Have you ever noticed how many animals show up on beer labels? We have lions and tigers and bears, plus various birds, reptiles, fish, assorted domesticated and wild animals, plus a few mythical creatures. For whatever reason brewers have a tradition of branding their beers using everything from pets to predators. The Brew Zoo will celebrate these lagers and ales.
Your assignment for The Session #7 is to go on a beer safari and help stock our Brew Zoo with animals large and small. This is one hunt that even PETA should not protest.
[The basic rule is that either the brewery or the beer must have a real live creature in its name. We will also allow beers with prominent animal label art (think Geary’s Ale from Maine and its Lobster) to be added to the Brew Zoo.]
It’s also being dedicated to Michael Jackson, the Beer Hunter:
With the passing of Michael Jackson, Beer Blogging Friday founder Stan Hieronymus and I have decided to dedicate next week’s event to Michael’s memory. His influence on beer journalism and beer appreciation is a great gift that he gave to all. Here’s to The Beer Hunter.
Hear, hear. It’s safe to say that without Michael Jackson, much of this whole beer-blogging-writing thing wouldn’t exist as it does today, and I doubt whether such a thing as The Session would have taken off as well as it has. Here’s to Michael Jackson, the Beer Hunter.
For the Brew Zoo, I’m focusing the spotlight on Cascade Lakes Brewing, for several reasons. First, many of their beers feature animal names in them, and their labels have stylized, anthropomorphic-cartoony depictions of those animals, so they are perfect candidates. Second, I haven’t really shone the spotlight on Cascade Lakes as much as I have other local breweries (particularly Deschutes, who has been the subject of two previous Sessions)—it’s time they get highlighted.
Three of Cascade Lakes’ beers are bottled for general distribution, and they are all "Brew Zoo Beers": Rooster Tail Ale, Pine Marten Pale Ale, and Monkey Face Porter. The names of all three have a dual definition (aside from being animal-themed) as well, which I’ll mention with each beer.
The Rooster Tail Ale is a what I would classify a Blonde Ale at 5.2% alcohol by volume and is the brewery’s flagship beer. It pours extremely clear with a fluffy white head over a light, golden yellow body. On the nose there’s hints of toasted biscuit, raw wheat, corn, and what seems to be a slightly skunky hop—in fact it reminds me of a European lager more than an ale. The taste is toasty, a little doughy, and wheat-like light malt. Bitter in the hops—a tad earthy, a tad spicy, and understated.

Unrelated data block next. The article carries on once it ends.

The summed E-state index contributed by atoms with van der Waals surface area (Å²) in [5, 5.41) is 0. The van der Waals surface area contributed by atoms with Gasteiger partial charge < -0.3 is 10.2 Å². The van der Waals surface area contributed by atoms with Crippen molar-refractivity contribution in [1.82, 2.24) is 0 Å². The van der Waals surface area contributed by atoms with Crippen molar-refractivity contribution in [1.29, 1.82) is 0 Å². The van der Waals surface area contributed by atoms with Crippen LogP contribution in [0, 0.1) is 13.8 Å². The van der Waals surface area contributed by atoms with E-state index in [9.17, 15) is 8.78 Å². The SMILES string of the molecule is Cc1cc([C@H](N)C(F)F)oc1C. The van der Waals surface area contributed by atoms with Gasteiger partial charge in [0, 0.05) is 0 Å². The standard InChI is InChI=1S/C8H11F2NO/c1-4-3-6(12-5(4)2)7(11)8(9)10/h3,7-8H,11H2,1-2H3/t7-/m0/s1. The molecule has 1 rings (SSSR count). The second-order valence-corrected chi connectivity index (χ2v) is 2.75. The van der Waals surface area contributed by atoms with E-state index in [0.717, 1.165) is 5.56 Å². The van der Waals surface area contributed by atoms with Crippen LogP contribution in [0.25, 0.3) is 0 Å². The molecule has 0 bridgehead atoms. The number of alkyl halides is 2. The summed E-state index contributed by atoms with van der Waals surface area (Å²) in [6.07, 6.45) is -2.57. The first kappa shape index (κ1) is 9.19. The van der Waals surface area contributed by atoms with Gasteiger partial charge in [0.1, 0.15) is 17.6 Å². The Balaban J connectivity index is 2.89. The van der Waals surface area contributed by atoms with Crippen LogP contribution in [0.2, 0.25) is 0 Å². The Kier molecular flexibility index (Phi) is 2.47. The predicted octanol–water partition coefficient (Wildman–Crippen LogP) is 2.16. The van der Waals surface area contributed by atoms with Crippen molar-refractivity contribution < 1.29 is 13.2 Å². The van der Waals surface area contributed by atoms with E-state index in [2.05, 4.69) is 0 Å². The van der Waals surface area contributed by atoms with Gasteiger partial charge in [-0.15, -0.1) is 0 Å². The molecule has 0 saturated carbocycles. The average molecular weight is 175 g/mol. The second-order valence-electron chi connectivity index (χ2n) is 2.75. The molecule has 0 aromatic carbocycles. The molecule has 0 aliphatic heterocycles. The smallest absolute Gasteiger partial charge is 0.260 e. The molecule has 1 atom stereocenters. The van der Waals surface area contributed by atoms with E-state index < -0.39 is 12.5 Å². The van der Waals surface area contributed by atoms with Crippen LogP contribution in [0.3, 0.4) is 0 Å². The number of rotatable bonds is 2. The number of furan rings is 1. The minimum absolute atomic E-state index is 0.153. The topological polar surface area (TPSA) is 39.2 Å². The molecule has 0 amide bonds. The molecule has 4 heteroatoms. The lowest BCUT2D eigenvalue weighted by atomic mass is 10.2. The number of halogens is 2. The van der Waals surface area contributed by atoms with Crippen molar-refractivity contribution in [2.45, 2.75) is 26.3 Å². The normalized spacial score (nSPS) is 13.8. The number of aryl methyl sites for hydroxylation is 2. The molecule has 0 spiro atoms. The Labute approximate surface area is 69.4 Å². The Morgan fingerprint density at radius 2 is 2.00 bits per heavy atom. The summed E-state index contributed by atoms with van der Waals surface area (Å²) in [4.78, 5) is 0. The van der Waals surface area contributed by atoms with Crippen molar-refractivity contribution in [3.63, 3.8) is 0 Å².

It’s light and crisp with an edge, and is a nice, drinkable session beer, and it’s been part of the brewery’s lineup since 1994. The "Rooster Tail" name refers, of course, not just to the animal but to the descriptive term given to the "tail" or plume of water kicked up by boats and water skiers—or snowboards in powder, for that matter. Both activities are found in abundance in Central Oregon, known for its outdoor recreation opportunities.
Pine Marten Pale Ale is named after the animal—but it’s also the name of the mid-mountain lodge on Mt. Bachelor, the local ski resort. This ale is a light copper-orange color, also very clear with nice white head riding atop it. Aroma-wise, it’s malty and full of caramel and toffee, with a fruity undertone.
The malts are light and toasty and are the defining flavors with this beer; there’s toast, biscuit, light caramel notes throughout. This is not nearly as hoppy as a "typical" American Pale Ale; this is much more in the English style with an emphasis on the malt and sweetness—perhaps like a Mild, although the 5.1% alcohol tips just above the Mild classification. Pale Ale will do. The hops are there, soft, pleasantly floral, in the background. Pine Marten is light, smooth, and effervescent on the tongue.
Even though Monkey Face Porter has a monkey on the label, it is in actuality named for a prominent landmark and climbing feature at Smith Rock. This Porter is 5% alcohol by volume—slightly lower than the other two—and everything about this beer says chocolate and coffee.
Its color is a nice, inky dark brown—opaque and the color of dark roast coffee. It smells of heavily roasted malts and oily dark bittersweet chocolate with a tinge of smoke. When you take a sip you immediately notice this is a dry ale, full of roasted coffee beans and burnt chocolate malt and dark cocoa, and possessing a little bit of an oily, smoky character. It’s medium-bodied and well-balanced and very dry, but not too bitter. This Porter screams "social beer," meant to be enjoyed with friends on the deck in the evening—or in around the fireplace during the winter.
I’ve reviewed Monkey Face Porter before, too; you can read that here.
So, we have a rooster, a marten, and a monkey to contribute to the Brew Zoo. I’m sure a rooster and a monkey will show up elsewhere, but I’d venture to say a marten is fairly unique, so I think this was a successful "hunt" overall. Hopefully one the Beer Hunter would appreciate.